Live the Questions

Words of Torah, funny anecdotes about my students, rants about education policy, and observations on politics, progressive Judaism, activism, and culture will all make appearances on this blog. Each post will end with a question for the reader; please respond if you feel moved.

Sunday, June 25, 2006

What the teacher's union protests in Oaxaca, Mexico have to do with beating the Neocon agenda

"What teacher's union protests in Oaxaca, Mexico?" you ask. Exactly. This is the biggest story not to have entered the mainstream media this month. My father was in Mexico last weekend and he didn't even find out. (Of course, he spent most of the trip coordinating care for his two aging aunties.)

So what's happening?
On May 22, 70,000 teachers from the state of Oaxaca went on strike to protest cuts to public schools and to advocate for salary increases and more governmental support for education. Much like the federal government in the US, the Mexican government seems to have the unspoken goal of privatizing education and undermining the public school system. So the teachers union (SNTE) went on strike. The protesters have occupied the central square in Oaxaca (Oaxaca is the name of both the state and its capital city) for over a month now. At the beginning of June, they were broadcasting news and reports from the occupied plaza on their own radio station.

The protests gained momentum and the teacher's union members were joined by parents, students, members of other unions, community groups, indigenous-rights groups, Zapatistas, and socialist parties. As often happens with protests (perhaps lamentably), the focus broadened and the protests became a generalized attack on the policies of the current governor of Oaxaca, Ulises Ruiz. The groups called for Ruiz's resignation. (See below for what's wrong with Ruiz.)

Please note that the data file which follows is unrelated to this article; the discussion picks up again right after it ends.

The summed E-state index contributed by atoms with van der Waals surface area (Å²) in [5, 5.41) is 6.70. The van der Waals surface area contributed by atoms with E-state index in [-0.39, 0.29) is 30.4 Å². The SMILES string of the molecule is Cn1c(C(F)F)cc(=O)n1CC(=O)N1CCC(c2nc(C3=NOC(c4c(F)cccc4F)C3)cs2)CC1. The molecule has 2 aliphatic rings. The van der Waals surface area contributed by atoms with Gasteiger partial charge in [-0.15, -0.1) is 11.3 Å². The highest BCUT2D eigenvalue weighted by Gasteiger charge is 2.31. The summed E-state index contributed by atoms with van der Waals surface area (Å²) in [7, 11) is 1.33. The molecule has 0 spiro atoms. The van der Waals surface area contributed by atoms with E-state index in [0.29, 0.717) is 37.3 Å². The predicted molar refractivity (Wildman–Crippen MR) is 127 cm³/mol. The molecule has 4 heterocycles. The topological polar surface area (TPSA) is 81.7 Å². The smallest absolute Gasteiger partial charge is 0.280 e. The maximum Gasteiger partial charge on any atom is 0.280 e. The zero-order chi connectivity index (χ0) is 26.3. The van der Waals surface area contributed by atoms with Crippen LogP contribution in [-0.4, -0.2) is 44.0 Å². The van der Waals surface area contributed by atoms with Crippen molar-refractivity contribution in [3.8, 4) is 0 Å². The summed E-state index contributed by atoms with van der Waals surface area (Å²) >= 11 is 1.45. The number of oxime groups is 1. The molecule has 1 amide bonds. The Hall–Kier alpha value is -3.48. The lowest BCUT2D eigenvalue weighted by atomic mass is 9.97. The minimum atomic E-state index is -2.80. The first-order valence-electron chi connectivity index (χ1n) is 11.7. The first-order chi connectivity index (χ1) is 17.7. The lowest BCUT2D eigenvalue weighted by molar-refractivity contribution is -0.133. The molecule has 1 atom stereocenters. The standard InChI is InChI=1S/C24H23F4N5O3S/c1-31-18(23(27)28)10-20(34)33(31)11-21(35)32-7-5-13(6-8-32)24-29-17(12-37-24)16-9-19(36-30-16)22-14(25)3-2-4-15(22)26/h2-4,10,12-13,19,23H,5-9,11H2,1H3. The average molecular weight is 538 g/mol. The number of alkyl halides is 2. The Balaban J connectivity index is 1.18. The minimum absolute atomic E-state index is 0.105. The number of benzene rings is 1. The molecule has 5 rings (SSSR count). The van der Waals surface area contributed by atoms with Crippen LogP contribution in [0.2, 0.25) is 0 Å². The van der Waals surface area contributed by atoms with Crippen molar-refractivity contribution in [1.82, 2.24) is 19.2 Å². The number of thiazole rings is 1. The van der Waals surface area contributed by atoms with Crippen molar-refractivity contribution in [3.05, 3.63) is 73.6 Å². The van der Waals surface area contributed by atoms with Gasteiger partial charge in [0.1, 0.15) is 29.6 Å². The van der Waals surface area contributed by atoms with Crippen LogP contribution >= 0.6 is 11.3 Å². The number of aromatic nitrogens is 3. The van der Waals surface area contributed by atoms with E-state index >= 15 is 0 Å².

At 4:30am on June 15th, Ruiz called in around 2,000 members of the state police and special forces to forcibly remove the protesters from the plaza. A military helicopter was used to drop teargas. Many protesters were injured in the raid. There have been some reports that riot police have killed anywhere between 3 and 11 protesters, but I was not able to find this corroborated in the mainstream media, so you can decide whether or not you believe it. It has been documented that protesters have been beaten, attacked physically, teargassed, and arrested in large numbers.